Now that we are past some of the winter enjoyments of sledding, skiing, making snow forts and viewing the picturesque scenery out our windows, we can start looking forward to spring. The ice, the salt, the mounds of hard snow piled high and the branches scattered on the lawn from the strong winter winds, these are the obvious signs of a hard winter. The less obvious signs of winter show up in the spring.
Different degrees of winter kill will be noticed in the spring as trees and shrubs begin to break dormancy and the tender leaf and flower buds emerge.
Damage from a hard winter can be seen in flower buds; flower buds that form fruit, leaf buds, branch dieback and plant vigor. Winter kill can be partial where the plant will recover to severe where the plant dies. A hard winter with any combination of extremely low temperatures, strong dry winds or low soil moisture levels can result in plant tissue damage.
Flower buds on spring blooming trees and shrubs form in the fall and remain dormant until spring. If a plant is stressed due to summer or fall drought, the flower buds can be sparse or weak. A hard winter can kill more of these buds resulting in a light bloom and sparse fruit set the following spring.
Leaf buds are formed in the late fall. In most cases they are tougher than the flower buds and can withstand normal winter conditions. Partial winter kill to leaf buds appears as deformed leaves or leaves that are smaller than normal. In the spring the new growth can struggle to emerge resulting in later than normal leaf emergence or smaller, weaker leaves than normal. Total winter kill would be no leaves emerging in the spring with the possibility of twig or branch dieback. In a sense, the tree or shrub has been pruned by the nature of winter.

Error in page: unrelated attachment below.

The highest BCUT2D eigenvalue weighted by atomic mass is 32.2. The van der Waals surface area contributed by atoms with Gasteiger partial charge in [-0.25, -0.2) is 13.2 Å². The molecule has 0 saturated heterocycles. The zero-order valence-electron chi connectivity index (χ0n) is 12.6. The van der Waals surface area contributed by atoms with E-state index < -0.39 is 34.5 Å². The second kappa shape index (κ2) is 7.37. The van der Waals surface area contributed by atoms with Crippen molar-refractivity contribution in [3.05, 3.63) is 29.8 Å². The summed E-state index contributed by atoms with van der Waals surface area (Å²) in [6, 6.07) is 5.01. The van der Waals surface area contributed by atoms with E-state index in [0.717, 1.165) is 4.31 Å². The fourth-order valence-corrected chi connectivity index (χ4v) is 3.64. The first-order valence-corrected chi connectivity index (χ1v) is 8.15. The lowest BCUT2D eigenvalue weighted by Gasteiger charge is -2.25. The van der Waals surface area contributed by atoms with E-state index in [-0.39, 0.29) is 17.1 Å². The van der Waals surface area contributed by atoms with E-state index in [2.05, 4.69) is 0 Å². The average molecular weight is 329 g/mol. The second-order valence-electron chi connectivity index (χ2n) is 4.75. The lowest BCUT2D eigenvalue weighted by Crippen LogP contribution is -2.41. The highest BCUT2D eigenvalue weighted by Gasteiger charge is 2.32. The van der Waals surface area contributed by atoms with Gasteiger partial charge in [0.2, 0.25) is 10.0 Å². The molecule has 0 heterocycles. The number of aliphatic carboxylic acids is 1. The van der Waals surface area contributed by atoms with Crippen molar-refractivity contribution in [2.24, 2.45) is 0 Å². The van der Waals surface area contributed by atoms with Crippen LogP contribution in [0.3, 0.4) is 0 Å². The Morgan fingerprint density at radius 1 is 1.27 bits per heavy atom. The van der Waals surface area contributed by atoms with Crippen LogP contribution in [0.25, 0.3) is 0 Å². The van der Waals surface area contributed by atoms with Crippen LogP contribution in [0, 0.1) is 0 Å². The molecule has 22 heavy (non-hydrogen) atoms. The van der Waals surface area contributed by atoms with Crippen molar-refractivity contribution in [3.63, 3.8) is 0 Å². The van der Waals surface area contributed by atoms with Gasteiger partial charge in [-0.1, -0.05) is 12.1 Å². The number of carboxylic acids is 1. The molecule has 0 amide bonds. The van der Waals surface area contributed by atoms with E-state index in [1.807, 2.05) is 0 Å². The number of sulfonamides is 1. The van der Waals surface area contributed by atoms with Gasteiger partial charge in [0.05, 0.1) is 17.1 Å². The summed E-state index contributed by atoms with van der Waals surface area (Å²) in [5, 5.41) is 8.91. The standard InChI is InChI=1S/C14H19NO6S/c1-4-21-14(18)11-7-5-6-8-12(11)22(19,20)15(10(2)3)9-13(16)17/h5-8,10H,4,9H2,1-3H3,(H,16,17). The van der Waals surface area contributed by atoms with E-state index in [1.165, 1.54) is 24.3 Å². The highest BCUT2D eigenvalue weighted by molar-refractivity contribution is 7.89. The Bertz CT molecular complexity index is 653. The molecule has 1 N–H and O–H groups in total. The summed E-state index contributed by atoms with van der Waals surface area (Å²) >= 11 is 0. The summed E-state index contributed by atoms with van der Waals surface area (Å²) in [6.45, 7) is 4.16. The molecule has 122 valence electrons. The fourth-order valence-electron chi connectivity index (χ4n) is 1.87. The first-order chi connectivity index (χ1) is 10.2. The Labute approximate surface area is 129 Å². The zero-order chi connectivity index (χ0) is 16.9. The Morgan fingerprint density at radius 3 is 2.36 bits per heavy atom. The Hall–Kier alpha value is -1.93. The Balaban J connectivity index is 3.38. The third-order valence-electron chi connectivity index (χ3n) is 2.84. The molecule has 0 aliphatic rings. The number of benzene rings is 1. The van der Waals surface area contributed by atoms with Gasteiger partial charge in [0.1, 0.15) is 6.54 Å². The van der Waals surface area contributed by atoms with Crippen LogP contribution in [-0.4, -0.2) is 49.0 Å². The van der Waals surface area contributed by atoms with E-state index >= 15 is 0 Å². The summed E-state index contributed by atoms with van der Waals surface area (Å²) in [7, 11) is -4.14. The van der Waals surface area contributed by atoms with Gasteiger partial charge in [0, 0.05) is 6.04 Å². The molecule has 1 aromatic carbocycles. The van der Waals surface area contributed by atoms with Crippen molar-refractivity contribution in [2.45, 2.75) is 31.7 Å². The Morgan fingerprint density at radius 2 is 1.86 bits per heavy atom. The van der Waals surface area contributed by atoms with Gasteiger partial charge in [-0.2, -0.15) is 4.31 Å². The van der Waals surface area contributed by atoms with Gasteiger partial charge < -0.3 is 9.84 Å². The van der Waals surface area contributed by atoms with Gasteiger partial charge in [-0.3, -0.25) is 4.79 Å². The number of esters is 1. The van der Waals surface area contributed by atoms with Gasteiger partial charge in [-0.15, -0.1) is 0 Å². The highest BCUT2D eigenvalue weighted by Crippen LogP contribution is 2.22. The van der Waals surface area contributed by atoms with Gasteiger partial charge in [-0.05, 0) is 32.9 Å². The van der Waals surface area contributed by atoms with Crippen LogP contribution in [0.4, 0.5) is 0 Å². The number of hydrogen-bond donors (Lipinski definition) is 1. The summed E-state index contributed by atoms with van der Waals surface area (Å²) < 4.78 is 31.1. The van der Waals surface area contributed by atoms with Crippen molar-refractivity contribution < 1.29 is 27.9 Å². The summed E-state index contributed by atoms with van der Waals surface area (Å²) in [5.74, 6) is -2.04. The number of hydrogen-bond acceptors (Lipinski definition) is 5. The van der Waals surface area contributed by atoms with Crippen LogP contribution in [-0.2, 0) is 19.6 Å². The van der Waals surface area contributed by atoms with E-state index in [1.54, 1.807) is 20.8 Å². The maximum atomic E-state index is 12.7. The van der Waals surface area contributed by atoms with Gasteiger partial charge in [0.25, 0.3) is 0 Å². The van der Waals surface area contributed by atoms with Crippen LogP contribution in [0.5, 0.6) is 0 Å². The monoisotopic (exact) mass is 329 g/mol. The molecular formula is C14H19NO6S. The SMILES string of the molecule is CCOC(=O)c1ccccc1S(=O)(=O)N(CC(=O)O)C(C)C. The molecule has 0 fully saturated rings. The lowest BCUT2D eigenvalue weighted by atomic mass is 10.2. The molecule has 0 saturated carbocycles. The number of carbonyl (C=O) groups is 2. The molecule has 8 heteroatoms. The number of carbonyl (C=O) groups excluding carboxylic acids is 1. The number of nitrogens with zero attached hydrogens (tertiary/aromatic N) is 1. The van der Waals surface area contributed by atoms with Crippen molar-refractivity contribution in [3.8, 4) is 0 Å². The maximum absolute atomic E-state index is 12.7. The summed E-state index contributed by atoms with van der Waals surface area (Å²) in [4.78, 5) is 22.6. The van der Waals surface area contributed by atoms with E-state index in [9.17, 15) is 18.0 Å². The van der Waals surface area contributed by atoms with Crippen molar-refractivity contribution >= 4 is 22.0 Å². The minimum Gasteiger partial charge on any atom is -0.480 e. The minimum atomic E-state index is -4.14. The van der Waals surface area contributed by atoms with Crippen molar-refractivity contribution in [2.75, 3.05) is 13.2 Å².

Severe winter damage can result in total death. Branches are dark brown or black and brittle, snapping off when all green life is gone. The root system may have some life left but not enough energy to bring dead branches back to life.
Evergreen type plants like rhododendrons, boxwoods, holly and conifers can suffer from winter burn to the foliage on the side which is most exposed to the extreme winter winds. Needles of conifers like pine, firs, arborvitae, and yews will turn yellow with some damage and brown or black if totally dead. These damaged needles will fall off leaving the tree thin and sparse.
Plants that are tender or in an area with strong winter winds will need some protection. This can be in the form of a burlap fence or a physical wind break. Never use plastic bags, which can suffocate the plant. Snow carefully shoveled over smaller plants will insulate the plant against subzero temperatures and slow the desiccation process.
Japanese Maples have become popular and more affordable in the last decade. The fine foliage and beautiful red leaf tones make them a focal point in any landscape. The problem is they are borderline winter hardy in this area. At the Arboretum we have several spectacular specimens growing in semi-protected areas on the grounds. David Horst, the Arboretum Horticulturist, checks every spring on damage to the maples around the Arboretum. In the spring he will wait for the new growth to emerge before he prunes off winterkill branches.
The warm weather at the end of February did get some sap flowing but the trees seem to understand that old man winter can still blow in and blanket the ground with a late snow. We cannot rush Mother Nature. Our last frost date for this area is around May 10.
Margo Hansen is a horticulturalist and Director of Programs at the Bickelhaupt Arboretum.